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Published
Aug 24, 2010
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Cotton prices could induce increased clothing prices

Published
Aug 24, 2010


Flooding disasters in North Eastern China and Pakistan have pushed the price of cotton to rocket up in recent weeks; clothing costs first affected.

Accounting for more than a third of world production, manufacturing in China and Pakistan has dropped by 10 and 8% respectively. In one month, one pound of cotton has increased from $0.1 to $0.83 (US dollar cents); its highest level for fifteen years. While some professionals fear a supply shortage of the commodity, India seems to be the first country benefitting from this price rise.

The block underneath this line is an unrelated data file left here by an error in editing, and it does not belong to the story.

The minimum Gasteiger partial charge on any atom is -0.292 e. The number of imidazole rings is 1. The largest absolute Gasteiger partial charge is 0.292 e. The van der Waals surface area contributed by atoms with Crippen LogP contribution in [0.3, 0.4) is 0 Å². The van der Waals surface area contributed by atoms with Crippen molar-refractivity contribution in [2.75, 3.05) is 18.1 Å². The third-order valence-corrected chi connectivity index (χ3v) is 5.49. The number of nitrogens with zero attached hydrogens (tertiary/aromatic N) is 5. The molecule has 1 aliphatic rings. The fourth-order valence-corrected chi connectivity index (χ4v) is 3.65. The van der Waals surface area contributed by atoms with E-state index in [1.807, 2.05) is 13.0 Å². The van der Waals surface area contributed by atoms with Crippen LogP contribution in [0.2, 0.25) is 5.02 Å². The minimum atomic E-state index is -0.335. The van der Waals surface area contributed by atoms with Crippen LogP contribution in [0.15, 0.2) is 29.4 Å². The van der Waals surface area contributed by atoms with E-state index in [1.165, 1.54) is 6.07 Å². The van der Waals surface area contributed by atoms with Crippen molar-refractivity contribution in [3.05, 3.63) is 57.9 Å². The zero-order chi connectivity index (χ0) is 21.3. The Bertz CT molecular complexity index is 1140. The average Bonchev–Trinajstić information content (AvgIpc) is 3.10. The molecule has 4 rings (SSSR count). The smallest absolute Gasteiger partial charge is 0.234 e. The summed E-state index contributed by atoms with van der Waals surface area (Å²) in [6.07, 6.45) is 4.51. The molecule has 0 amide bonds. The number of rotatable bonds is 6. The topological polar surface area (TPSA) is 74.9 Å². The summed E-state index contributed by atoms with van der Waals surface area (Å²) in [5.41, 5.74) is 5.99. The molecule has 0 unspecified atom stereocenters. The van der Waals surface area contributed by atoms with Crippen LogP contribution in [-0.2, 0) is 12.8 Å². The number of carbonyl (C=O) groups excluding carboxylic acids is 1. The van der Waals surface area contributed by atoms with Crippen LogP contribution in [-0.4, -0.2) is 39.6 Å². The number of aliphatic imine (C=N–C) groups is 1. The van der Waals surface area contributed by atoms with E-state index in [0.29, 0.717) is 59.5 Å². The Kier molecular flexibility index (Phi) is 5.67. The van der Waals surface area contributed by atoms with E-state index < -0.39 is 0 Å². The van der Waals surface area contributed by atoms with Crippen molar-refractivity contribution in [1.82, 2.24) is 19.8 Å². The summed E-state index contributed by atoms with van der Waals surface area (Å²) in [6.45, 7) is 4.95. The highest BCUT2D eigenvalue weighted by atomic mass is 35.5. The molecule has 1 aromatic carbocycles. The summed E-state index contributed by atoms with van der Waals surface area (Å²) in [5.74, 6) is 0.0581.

According to Reuters, floods have destroyed over 4.25 million acres, affecting an estimated 25 percent of the cotton crop. Pakistan would need to buy two to three million bales of cotton from its neighbouring country in order to fulfill its autumn contracts. This is a real turnaround considering that India, the second largest exporter of cotton, suspended its exports in May to support its own clothing industry. Coupled with record harvests in the United States, according to local professionals, sales resuming again abroad could allow the price of cotton to stabilise.

Will the rise in commodity prices impact on clothing prices? Some manufacturers already have their answer. Levi Strauss & Co has indicated a price increase planned for 2010’s second half, as has Hanebrand, owner of underwear brands Hanes and Wonderbra. Label H & M, naturally more exposed like all lower-priced range brands, told French newspaper Le Figaro that if this trend does not change, “inflationary pressures will be induced."

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